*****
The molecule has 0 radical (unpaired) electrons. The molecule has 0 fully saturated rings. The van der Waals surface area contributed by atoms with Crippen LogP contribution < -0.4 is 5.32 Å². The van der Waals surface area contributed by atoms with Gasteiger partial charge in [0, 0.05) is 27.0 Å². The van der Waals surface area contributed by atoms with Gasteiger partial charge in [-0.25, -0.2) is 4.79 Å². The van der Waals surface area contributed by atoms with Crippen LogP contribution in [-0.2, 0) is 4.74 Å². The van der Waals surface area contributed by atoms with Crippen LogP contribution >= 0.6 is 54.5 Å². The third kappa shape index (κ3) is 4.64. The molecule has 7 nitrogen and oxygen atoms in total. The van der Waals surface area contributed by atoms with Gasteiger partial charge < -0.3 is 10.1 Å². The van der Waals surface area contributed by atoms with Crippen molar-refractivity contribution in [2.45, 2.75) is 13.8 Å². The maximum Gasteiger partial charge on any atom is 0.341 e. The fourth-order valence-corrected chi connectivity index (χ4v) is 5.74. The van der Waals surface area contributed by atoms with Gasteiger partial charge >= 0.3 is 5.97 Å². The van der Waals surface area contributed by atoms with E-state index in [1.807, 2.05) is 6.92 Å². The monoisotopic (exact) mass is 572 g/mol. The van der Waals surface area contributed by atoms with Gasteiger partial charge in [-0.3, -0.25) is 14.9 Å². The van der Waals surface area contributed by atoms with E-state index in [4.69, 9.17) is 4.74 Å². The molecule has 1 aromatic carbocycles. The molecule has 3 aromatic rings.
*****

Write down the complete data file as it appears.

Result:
The molecule has 0 radical (unpaired) electrons. The molecule has 0 fully saturated rings. The van der Waals surface area contributed by atoms with Crippen LogP contribution < -0.4 is 5.32 Å². The van der Waals surface area contributed by atoms with Gasteiger partial charge in [0, 0.05) is 27.0 Å². The van der Waals surface area contributed by atoms with Gasteiger partial charge in [-0.25, -0.2) is 4.79 Å². The van der Waals surface area contributed by atoms with Crippen LogP contribution in [-0.2, 0) is 4.74 Å². The van der Waals surface area contributed by atoms with Crippen LogP contribution >= 0.6 is 54.5 Å². The third kappa shape index (κ3) is 4.64. The molecule has 7 nitrogen and oxygen atoms in total. The van der Waals surface area contributed by atoms with Gasteiger partial charge < -0.3 is 10.1 Å². The van der Waals surface area contributed by atoms with Crippen molar-refractivity contribution in [2.45, 2.75) is 13.8 Å². The maximum Gasteiger partial charge on any atom is 0.341 e. The fourth-order valence-corrected chi connectivity index (χ4v) is 5.74. The van der Waals surface area contributed by atoms with Gasteiger partial charge >= 0.3 is 5.97 Å². The van der Waals surface area contributed by atoms with E-state index in [1.807, 2.05) is 6.92 Å². The monoisotopic (exact) mass is 572 g/mol. The van der Waals surface area contributed by atoms with Gasteiger partial charge in [-0.3, -0.25) is 14.9 Å². The van der Waals surface area contributed by atoms with E-state index in [4.69, 9.17) is 4.74 Å². The molecule has 1 aromatic carbocycles. The molecule has 3 aromatic rings.